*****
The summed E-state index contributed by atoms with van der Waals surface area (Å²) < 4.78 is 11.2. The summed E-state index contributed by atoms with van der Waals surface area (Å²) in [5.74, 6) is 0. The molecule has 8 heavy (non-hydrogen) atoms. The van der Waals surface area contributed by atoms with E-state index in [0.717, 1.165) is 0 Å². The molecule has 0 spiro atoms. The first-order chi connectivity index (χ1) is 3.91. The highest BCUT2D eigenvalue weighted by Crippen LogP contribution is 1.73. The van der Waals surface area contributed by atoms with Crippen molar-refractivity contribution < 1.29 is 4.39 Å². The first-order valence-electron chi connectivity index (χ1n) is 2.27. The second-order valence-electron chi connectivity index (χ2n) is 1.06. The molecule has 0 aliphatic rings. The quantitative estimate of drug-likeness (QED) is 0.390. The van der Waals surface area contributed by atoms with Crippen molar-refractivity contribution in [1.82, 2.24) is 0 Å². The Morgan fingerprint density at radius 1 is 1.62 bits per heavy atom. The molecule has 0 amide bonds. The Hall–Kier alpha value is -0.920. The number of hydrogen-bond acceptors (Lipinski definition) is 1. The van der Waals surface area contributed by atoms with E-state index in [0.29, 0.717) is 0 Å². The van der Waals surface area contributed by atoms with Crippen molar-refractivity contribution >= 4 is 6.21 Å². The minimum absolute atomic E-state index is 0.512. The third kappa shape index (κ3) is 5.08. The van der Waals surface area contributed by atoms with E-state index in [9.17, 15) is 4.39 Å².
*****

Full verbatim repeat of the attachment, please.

The summed E-state index contributed by atoms with van der Waals surface area (Å²) < 4.78 is 11.2. The summed E-state index contributed by atoms with van der Waals surface area (Å²) in [5.74, 6) is 0. The molecule has 8 heavy (non-hydrogen) atoms. The van der Waals surface area contributed by atoms with E-state index in [0.717, 1.165) is 0 Å². The molecule has 0 spiro atoms. The first-order chi connectivity index (χ1) is 3.91. The highest BCUT2D eigenvalue weighted by Crippen LogP contribution is 1.73. The van der Waals surface area contributed by atoms with Crippen molar-refractivity contribution < 1.29 is 4.39 Å². The first-order valence-electron chi connectivity index (χ1n) is 2.27. The second-order valence-electron chi connectivity index (χ2n) is 1.06. The molecule has 0 aliphatic rings. The quantitative estimate of drug-likeness (QED) is 0.390. The van der Waals surface area contributed by atoms with Crippen molar-refractivity contribution in [1.82, 2.24) is 0 Å². The Morgan fingerprint density at radius 1 is 1.62 bits per heavy atom. The molecule has 0 amide bonds. The Hall–Kier alpha value is -0.920. The number of hydrogen-bond acceptors (Lipinski definition) is 1. The van der Waals surface area contributed by atoms with E-state index in [0.29, 0.717) is 0 Å². The van der Waals surface area contributed by atoms with Crippen molar-refractivity contribution >= 4 is 6.21 Å². The minimum absolute atomic E-state index is 0.512. The third kappa shape index (κ3) is 5.08. The van der Waals surface area contributed by atoms with E-state index in [9.17, 15) is 4.39 Å².